QIMR Berghofer Medical Research Institute scientists have worked out how the Epstein-Barr virus (EBV) eludes our immune response.
Dr Judy Tellam, a senior researcher in the Tumour Immunology group, led the international team which identified how the virus persists as a latent infection.
“We’ve always known that EBV maintains some of its proteins at such a low level that our immune system doesn’t kick in to destroy the virus,” Dr Tellam said.
“Effectively, the virus flies below our immunity’s radar.
“What this study has found is exactly how that process works – how a particular viral protein known as EBNA1 maintains that careful balance by limiting its own synthesis levels. It means the virus remains alive, while eluding our immune cells.”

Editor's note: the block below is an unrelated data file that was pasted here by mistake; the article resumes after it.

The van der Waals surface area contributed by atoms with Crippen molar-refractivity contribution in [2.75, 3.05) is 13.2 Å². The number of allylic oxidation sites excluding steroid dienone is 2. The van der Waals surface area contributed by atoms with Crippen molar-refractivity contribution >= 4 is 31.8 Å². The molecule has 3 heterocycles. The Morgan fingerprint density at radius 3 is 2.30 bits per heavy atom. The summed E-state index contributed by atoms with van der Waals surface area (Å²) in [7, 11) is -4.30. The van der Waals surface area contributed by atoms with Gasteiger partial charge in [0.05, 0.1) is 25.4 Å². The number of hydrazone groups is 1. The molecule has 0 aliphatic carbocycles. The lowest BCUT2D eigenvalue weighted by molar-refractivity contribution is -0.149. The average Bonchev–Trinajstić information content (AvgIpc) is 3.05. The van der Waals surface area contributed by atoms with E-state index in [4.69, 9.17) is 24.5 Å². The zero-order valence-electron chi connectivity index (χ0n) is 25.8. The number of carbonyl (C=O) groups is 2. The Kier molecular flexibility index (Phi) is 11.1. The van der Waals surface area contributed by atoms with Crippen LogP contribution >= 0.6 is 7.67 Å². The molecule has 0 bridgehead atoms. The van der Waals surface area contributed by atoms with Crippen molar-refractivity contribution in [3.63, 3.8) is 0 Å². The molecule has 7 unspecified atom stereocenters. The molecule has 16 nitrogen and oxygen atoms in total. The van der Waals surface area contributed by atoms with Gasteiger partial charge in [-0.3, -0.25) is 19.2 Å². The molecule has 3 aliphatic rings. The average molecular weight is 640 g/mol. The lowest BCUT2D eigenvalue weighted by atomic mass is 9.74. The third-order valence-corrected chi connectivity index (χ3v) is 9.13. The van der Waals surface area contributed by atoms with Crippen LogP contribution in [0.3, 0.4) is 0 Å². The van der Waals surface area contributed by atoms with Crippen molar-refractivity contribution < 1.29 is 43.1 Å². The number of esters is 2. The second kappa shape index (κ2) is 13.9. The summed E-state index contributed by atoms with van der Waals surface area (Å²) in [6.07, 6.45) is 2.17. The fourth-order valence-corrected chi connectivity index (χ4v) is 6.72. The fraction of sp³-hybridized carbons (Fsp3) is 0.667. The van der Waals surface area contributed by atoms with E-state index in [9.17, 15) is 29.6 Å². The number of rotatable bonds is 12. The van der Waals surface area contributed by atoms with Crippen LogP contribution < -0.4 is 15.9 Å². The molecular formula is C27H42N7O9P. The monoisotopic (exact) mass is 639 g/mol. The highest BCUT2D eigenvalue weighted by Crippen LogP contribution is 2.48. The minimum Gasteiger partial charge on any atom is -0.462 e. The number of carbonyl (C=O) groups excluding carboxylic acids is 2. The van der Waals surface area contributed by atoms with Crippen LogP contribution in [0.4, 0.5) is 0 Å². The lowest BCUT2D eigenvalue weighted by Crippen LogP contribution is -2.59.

Epstein-Barr virus infects more than 90% of the world’s population and is linked to a number of cancers including Burkitt’s lymphoma, nasopharyngeal carcinoma and Hodkin’s lymphoma.
There are currently no vaccines to prevent EBV and other herpes virus-associated cancers.
“But this work provides a new target for the development of potential therapies, by showing us we can tackle EBV from a new angle.”
This research also involved scientists from the University of Cambridge (UK), the John Curtin School of Medical Research (ANU) and Monash University.
Dr Tellam was funded by a National Health and Medical Research Council (NHMRC) project grant and supported by a NHMRC Career Development Award Fellowship.
This paper is the cover story in the current edition of Nature Chemical Biology and can be viewed at http://www.nature.com/nchembio/journal/v10/n5/full/nchembio.1479.html